If you want to move from Strossen's world back to the real world, where the particular choice you make has consequences, then we can debate whether we should elevate your choice to be intimate with a member of the same sex to an equal status with the decision to enter into a traditional marriage or not. But the point here is that the discussion necessarily entails considerations outside your particular relationship. We cannot decide the question of how to define marriage based upon the motives of any particular couple. So, again, your protestation is mostly a non-sequiter.

Finally, your comments completely ignore the practical point that in SSM debates, supporters routinely deny that enacting SSM will enable any further changes in the definition of marriage. How do you, as a conservative supporter of SSM, respond to a direct refutation of that claim? Your emotional outburst doesn't give me much confidence that you take this aspect of the debate seriously.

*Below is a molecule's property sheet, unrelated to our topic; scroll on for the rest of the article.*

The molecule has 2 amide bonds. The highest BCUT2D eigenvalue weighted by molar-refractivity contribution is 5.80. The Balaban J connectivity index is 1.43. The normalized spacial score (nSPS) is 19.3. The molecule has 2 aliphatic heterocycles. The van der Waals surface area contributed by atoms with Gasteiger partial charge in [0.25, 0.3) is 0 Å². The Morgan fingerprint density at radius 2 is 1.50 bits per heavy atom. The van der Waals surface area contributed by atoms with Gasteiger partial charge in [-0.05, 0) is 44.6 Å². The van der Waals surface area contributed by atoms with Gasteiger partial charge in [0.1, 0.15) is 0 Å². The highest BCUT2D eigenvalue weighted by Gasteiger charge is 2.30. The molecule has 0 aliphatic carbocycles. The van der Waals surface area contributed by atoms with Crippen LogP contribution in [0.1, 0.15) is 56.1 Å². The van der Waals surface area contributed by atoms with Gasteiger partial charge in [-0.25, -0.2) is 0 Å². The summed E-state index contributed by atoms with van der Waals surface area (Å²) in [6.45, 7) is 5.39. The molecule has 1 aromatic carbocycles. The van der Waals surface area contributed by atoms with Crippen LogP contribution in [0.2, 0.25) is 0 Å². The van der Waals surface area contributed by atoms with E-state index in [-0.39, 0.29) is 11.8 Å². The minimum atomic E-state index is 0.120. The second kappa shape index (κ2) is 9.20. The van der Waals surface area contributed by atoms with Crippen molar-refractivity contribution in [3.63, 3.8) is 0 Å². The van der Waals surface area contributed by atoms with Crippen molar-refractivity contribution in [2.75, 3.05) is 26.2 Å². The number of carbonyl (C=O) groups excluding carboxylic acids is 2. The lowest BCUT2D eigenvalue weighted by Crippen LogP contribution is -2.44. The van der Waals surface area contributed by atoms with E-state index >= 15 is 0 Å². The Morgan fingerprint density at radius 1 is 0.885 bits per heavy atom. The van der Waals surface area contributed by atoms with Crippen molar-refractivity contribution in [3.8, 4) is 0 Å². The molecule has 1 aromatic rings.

Posted by: Mike S. at January 21, 2005 3:47 PM

If you think it might be reasonable to alter the law to accomodate them, well, that's awfully charitable of you, but DOMA stands in the way.

Well, it might take an act of congress to pull off, but thankfully, that's really not such a big deal in this country now is it? Sure as heck beats living under the dictates of a dictator... ;)

As for Strossen:

"any relationship entered into freely by consenting adults should get equal consideration."

Which can only mean that Armin Meiwes should be entitled to the Social Security benefits of Bernd Brandes, had that been part of their peculiar arrangement.

Posted by: Marty at January 21, 2005 6:09 PM